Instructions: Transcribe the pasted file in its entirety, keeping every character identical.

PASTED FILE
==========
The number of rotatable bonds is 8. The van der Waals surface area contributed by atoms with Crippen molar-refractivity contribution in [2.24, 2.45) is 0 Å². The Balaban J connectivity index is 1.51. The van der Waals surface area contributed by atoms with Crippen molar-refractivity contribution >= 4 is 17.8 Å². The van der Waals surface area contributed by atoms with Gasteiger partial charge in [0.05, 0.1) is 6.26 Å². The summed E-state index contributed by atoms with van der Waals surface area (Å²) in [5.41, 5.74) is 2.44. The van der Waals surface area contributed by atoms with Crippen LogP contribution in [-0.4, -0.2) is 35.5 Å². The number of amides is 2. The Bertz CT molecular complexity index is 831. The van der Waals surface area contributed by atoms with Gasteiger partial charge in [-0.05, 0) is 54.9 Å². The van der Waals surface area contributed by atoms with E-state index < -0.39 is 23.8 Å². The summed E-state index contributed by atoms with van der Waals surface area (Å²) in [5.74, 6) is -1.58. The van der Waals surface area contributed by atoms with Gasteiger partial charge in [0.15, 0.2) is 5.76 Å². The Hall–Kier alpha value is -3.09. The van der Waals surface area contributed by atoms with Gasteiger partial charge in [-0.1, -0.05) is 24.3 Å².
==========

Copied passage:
The number of rotatable bonds is 8. The van der Waals surface area contributed by atoms with Crippen molar-refractivity contribution in [2.24, 2.45) is 0 Å². The Balaban J connectivity index is 1.51. The van der Waals surface area contributed by atoms with Crippen molar-refractivity contribution >= 4 is 17.8 Å². The van der Waals surface area contributed by atoms with Gasteiger partial charge in [0.05, 0.1) is 6.26 Å². The summed E-state index contributed by atoms with van der Waals surface area (Å²) in [5.41, 5.74) is 2.44. The van der Waals surface area contributed by atoms with Crippen LogP contribution in [-0.4, -0.2) is 35.5 Å². The number of amides is 2. The Bertz CT molecular complexity index is 831. The van der Waals surface area contributed by atoms with Gasteiger partial charge in [-0.05, 0) is 54.9 Å². The van der Waals surface area contributed by atoms with E-state index < -0.39 is 23.8 Å². The summed E-state index contributed by atoms with van der Waals surface area (Å²) in [5.74, 6) is -1.58. The van der Waals surface area contributed by atoms with Gasteiger partial charge in [0.15, 0.2) is 5.76 Å². The Hall–Kier alpha value is -3.09. The van der Waals surface area contributed by atoms with Gasteiger partial charge in [-0.1, -0.05) is 24.3 Å².